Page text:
Onto the amuse bouche – asparagus soup

underneath the soup cup was a beet tart!

As we reviewed the wine menu THE chef came out. Yes, I mean Guy Savoy came out and welcomed us to his restaurant. Holy cow, my jaw dropped. Does Thomas Keller greet his customers at Per Se or French Laundry? Does Robuchon greet his patrons at any of the Robuchon locations. This was a first for me!

their bread cart. impressive but if you’ve seen Robuchon’s bread cart, this one seems OK. It’s because at Robuchon they had more than 8 different types of breads and they warm the bread for you.

My appetizer: chicken breast, foie gras and artichoke, with a truffle dressing. It was presented like a terrine and I absolutely terrines. It was served cold but it was so fitting. I was suprised by how MOIST the chicken breast was, that it totally matched the texture and consistency of the foie gras.

‚̧ had the artichoke and black truffle soup. It also came with a layered brioche with muchrooms and truffles topping the soup off. Do I really need to describe to you how awesome the soup is? Well you have to like artichokes first and foremost. Because this soup tasted like liquid artichoke hearts…to me that’s yuumy!

I had the springtime veal. This time I had green asparagus, versus the white asparagus in my appetizer. I really like asparagus and didn’t feel it was redundant.

‚̧ had “Foie gras and radish,” just fried turnips and “roasted-caramelised” duck. The interesting thing about <3’s dish is that they showed us how it looked before they cut the duck. It was cooked in a foil case that had a clear window. WHen they came out with the foil, they pulled open the clear window and you were overwhelmed with the smell of duck. MMmm.

:

A palate cleanser

Their ice cream cart is so smart looking!

‚̧ had the Mille-feuille pasry with vanilla pod (made to order). I loved the vanilla in this dessert, but it was a little hard to eat. Like you can’t just run your fork through it.

I had the “strawberry textures” and indeed it was full of textures. The best part? No rhubarb! Thank you! There was freeze dried strawberries, slightly sweetened strawberries, ¬†strawberry ice, and a bit of a strawberry glaze. Everything tasted like the sweetest, freshest strawberries you’d find at a farmer’s market. I loved this dessert!!!

We even had a bit of ice cream!

Overall I really enjoyed our meal. Like I said before, I feel like Michelin’s ratings sway more towards “fine dining” and exceptional service. Guy Savoy definitely fit that criteria. My favorite dishes were the appetizer and dessert that I ordered. Anyway, I’ll let the photos do the talking. Enjoy!

Guy Savoy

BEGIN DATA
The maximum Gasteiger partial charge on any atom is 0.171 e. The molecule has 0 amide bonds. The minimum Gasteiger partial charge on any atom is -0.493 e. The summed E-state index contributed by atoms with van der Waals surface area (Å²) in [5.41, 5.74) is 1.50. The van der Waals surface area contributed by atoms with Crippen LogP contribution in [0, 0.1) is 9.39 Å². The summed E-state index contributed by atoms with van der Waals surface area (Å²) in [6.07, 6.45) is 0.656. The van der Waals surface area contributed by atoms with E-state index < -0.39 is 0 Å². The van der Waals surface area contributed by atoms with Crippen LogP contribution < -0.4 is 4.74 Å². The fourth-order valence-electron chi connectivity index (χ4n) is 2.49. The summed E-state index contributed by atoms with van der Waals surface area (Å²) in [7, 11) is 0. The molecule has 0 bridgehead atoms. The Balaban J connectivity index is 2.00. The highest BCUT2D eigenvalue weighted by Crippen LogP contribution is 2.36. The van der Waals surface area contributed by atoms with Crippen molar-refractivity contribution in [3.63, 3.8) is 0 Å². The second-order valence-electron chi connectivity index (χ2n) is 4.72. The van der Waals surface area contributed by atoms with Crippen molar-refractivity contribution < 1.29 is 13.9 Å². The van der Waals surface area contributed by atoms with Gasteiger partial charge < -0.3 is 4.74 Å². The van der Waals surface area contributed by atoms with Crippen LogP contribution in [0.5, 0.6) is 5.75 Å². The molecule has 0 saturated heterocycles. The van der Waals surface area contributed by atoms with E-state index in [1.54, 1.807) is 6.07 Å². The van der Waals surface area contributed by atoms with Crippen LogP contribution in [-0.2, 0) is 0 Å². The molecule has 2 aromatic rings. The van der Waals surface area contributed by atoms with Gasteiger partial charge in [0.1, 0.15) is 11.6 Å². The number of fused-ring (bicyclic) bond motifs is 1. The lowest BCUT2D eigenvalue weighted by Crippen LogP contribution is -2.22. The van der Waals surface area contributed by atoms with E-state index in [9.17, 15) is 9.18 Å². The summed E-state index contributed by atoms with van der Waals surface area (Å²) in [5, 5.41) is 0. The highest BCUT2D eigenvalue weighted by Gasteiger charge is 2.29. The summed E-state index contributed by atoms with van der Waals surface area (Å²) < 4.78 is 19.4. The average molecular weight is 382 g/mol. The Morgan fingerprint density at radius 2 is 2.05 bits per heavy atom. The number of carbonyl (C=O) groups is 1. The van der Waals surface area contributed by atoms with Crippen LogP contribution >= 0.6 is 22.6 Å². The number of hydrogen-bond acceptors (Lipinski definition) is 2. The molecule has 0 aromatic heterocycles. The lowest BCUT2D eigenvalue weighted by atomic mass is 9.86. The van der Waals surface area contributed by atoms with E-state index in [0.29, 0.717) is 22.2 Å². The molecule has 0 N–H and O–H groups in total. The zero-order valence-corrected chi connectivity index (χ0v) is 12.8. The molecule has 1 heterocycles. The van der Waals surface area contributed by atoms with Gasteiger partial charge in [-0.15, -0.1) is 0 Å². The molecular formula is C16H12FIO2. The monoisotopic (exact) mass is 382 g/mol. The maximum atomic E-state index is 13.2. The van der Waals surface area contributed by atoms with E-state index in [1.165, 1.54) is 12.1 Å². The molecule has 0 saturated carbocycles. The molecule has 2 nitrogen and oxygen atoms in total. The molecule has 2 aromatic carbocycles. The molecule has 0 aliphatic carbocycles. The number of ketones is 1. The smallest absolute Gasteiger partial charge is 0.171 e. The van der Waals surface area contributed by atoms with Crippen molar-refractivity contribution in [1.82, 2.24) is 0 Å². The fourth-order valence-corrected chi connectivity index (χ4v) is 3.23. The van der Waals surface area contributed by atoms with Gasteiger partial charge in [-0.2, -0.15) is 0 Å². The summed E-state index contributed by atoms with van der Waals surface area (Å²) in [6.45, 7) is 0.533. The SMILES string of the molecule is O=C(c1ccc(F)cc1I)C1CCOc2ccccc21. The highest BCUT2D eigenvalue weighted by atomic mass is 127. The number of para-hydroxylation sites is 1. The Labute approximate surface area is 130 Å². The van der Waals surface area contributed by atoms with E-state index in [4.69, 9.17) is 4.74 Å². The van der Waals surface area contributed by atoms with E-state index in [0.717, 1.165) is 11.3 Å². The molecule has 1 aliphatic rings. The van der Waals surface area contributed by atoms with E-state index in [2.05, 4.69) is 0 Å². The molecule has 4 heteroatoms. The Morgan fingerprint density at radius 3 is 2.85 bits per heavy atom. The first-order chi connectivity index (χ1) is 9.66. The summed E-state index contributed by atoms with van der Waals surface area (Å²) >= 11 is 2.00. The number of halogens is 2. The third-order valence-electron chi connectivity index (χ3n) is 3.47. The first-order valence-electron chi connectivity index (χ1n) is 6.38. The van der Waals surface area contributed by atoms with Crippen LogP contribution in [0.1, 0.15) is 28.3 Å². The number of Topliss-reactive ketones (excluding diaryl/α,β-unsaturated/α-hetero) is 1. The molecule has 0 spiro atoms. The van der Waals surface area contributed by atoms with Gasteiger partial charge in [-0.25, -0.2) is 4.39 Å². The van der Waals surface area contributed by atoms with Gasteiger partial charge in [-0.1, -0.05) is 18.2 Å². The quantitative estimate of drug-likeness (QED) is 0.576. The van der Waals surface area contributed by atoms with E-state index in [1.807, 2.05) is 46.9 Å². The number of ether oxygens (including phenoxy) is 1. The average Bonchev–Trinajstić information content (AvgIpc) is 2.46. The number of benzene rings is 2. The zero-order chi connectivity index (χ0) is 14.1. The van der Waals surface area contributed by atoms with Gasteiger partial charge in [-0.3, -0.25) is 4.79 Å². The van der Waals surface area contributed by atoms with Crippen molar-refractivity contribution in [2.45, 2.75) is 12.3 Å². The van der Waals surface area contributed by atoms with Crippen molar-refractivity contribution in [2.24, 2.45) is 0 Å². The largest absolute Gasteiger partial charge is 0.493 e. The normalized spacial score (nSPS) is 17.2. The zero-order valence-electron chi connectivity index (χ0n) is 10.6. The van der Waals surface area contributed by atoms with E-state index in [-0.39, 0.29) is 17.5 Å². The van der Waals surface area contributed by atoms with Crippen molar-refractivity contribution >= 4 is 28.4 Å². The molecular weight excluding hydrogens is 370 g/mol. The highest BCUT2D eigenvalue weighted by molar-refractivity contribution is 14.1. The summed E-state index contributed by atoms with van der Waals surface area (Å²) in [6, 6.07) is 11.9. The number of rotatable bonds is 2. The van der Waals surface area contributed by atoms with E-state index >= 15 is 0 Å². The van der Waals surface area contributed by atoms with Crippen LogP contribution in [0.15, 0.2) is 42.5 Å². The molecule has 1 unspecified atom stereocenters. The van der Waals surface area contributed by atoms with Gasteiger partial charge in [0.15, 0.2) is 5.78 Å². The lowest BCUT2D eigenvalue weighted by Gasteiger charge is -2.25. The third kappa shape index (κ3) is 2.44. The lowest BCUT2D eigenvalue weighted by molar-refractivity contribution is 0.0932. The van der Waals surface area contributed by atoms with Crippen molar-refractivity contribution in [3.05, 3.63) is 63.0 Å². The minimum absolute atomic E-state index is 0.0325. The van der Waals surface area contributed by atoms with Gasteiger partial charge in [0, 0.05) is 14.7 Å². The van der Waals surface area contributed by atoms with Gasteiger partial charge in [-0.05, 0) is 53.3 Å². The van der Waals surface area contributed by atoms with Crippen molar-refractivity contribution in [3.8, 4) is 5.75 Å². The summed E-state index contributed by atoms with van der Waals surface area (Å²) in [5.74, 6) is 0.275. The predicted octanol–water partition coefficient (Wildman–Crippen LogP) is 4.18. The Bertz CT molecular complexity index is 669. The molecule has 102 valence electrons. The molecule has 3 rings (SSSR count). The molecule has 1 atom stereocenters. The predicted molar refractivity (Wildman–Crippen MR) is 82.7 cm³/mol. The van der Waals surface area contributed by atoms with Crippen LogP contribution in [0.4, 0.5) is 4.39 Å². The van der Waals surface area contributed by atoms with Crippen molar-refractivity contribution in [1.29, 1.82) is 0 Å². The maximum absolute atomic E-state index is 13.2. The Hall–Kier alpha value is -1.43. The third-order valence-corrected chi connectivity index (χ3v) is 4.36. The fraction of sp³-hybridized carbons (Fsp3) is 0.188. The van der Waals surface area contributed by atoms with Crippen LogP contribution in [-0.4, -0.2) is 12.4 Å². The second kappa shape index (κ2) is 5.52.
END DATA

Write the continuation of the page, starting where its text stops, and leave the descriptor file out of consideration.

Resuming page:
18, rue Troyon
75017 Paris France

Nomiya – Paris

Pop up restaurants…I’ve been to a few in LA and have been disappointed. Yatai for its barely warm ramen and LudoBites for its overcooked quail eggs, among other things. I think these fail because the staff is not working in their own territory. At least, that’s what I hope it is. So when the new york times posted their latest 36 hours in Paris list and featured a pop up bistro, I was a bit¬†resistant. However, because this one had a¬†gorgeous¬†view of the one and only tower, I figured let’s give it a shot! First off, the restaurant was originally supposed to close summer 2010. Due to its popularity, they continued to run it a bit longer! In order to make reservations, you have to go to Nomiya’s website which is sponsored by Electrolux. The restaurant features all Electrolux appliances. Reservations can only be made online and the day that you want becomes available one month in advance. The restaurant only offers one seating for lunch and dinner each day. Also note that the restaurant only serves 12 patrons for each seating. ¬†That’s where Google calendar comes in handy!

The restaurant sits on the roof of the Palais de Tokyo, a modern contemporary arts museum.

This is how close the Eiffel tower was to us!

Here is the inside of the restaurant. First you see the kitchen. Through the kitchen you see the main dining area.

The view from the inside dining area:

They were very generous serving champagne and wine as we waited!

As you may have guessed, because the place only fits 12, you’re sitting with 10 other strangers. In our seating, everyone was a local from Paris. The locals were surprised that two Americans were able to get reservations! They told us how difficult it is to make reservations. I told them it helped that we were in a different time zone when we booked! ūüėČ

Onto the food! The server told us what the food was in French. Due to our limited French, we used our other senses to guess what we were eating!

Thankfully we cook with different colored beets all of the time, so we knew instantly this was beet ravioli! One was made of golden beet and the other from the pink beet. It was also topped with baked to a crisp red beet. The inside was filled with crab meat! They served this with avocado sauce on the sides.

The next dish were slices of raw scallops topped with a citrus sauce. It also had thin slices of lime peel and pieces of